Archive for December, 2008

Should you refinance your home?

Thursday, December 4th, 2008

The refinance boom during early 2000 was because of 911. The feds cut rates to improve the economics of that terrible time in American history. It seems like in 2008 the terrorist attacked our financial markets too. Naturally when the economy is bad the feds lower the feds funding rate to influence lower interest rates down the road. Lowering interest rates especially since we are in a recession will influence refinances and possible new home buyers. Current prime is 4%. This trickles over into other financial markets such as mortgage. In this article I wanted to discuss whether or not you should refinance your house.

Important refinance questions:

1. Are you going to be in your house for a minimum of 10 years? The reason I ask this is it will take about 10 years to recover the cost of a refinance.
2. Will you be lowering your interest rate a minimum of 1.5%. If you cannot lower your interest rate from your current rate at least 1.5%, you are wasting your money.
3. Do you have the value in your house to do a refinance? If you don’t have the value to roll in your refinance costs then you will have to pay the cost out of your own pocket. Have a lender make sure they can get value before you get knee deep in a refinance.
4. Refinance your house at the first of the year, the later during the year it is, the more escrow costs you will have to roll into your note.
5. What are the lender fees? Shop around and get some Good Faith Estimates to save on closing costs.

You can currently get interest rates on a 30 year fixed mortgage around 5.875%. This is a great interest rate. We project that interest rates could get in the upper 4ish range. This is another great opportunity to put your mortgage in a 15 yr and save on interest paid on your note.

Of course with the tightening up on credit requirements this might be a great time to check your credit report and see where your credit score stands. You definitely want to approach a lender educated about what is on your personal credit report. your resource for the latest credit news.

Should you worry about your credit score during a Recession?

Tuesday, December 2nd, 2008

You cannot turn on the TV, surf the web or listen to the radio without hearing about credit reports and credit scores. You might wonder what the buzz is all about. With the current tightening up with lending, your credit scores have become more important than ever. Let’s assume you want to get a home, and you have not checked your credit report in years. You probably don’t have the personal assurance that your credit report is what is should be. Maybe you know you have had some blemishes on your credit report. What ever the case is, you need higher credit scores these days to get approved for any loan.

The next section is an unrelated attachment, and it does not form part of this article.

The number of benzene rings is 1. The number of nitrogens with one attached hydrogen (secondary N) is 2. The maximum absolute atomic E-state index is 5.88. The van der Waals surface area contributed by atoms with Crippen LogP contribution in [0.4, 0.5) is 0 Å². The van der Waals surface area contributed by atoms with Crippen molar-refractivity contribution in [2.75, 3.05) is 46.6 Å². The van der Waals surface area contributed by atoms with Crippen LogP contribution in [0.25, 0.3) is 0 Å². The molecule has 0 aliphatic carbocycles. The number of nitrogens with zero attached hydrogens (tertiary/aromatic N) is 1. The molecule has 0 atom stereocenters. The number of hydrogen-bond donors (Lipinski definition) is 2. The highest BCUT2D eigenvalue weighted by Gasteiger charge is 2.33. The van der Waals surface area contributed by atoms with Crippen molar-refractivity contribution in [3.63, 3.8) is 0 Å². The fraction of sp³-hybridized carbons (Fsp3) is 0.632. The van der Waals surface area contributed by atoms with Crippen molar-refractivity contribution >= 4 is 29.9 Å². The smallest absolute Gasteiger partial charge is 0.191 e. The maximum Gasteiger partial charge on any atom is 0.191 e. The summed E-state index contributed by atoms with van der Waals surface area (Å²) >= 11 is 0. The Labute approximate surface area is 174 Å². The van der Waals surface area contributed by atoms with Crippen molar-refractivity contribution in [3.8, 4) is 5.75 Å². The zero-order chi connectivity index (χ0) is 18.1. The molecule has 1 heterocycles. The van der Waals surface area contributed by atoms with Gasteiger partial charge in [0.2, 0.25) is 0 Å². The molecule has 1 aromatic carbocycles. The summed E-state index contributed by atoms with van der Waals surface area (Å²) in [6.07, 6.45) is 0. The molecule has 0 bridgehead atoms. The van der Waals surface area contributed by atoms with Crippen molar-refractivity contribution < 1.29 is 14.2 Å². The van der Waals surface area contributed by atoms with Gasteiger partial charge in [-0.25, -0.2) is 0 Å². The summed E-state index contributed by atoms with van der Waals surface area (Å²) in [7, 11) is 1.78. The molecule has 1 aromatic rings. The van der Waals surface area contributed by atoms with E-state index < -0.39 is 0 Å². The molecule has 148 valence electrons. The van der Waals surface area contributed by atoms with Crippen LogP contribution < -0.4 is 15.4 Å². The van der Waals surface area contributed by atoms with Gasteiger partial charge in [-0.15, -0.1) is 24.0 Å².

You might notice car dealerships and all sorts of businesses going out of business. A lot of these businesses cannot get credit from lenders to continue doing business. So they have no choice but to close their doors. So just imagine if you have low credit scores or a credit report littered with collections what your answer is going to be with any creditor.

If banks have learned one lesson from the recent loan nightmare, that lesson is your credit score means a lot. In the past you could get loans with low credit scores, but that is not the case anymore. With the recession taking place you can be for certain that banks cannot afford to lend money to borrowers that are high risk. High risk borrowers are borrowers with low credit scores.

During a recession you might find yourself needing a loan, and with the bar being raised on credit report and credit score requirements you can be for certain that your credit score will need to be as high as possible to get a loan. Some banks will not lend to you unless your fico score is 680 or above.

If you are not for sure what is on your credit report or maybe you have no idea what your credit scores are. I would recommend getting a copy of your credit report now. Be a educated consumer about your creditworthiness.

Disclaimer: This information has been compiled and provided by as an informational service to the public. While our goal is to provide information that will help consumers to manage their credit and debt, this information should not be considered legal advice. Such advice must be specific to the various circumstances of each person's situation, and the general information provided on these pages should not be used as a substitute for the advice of competent legal counsel.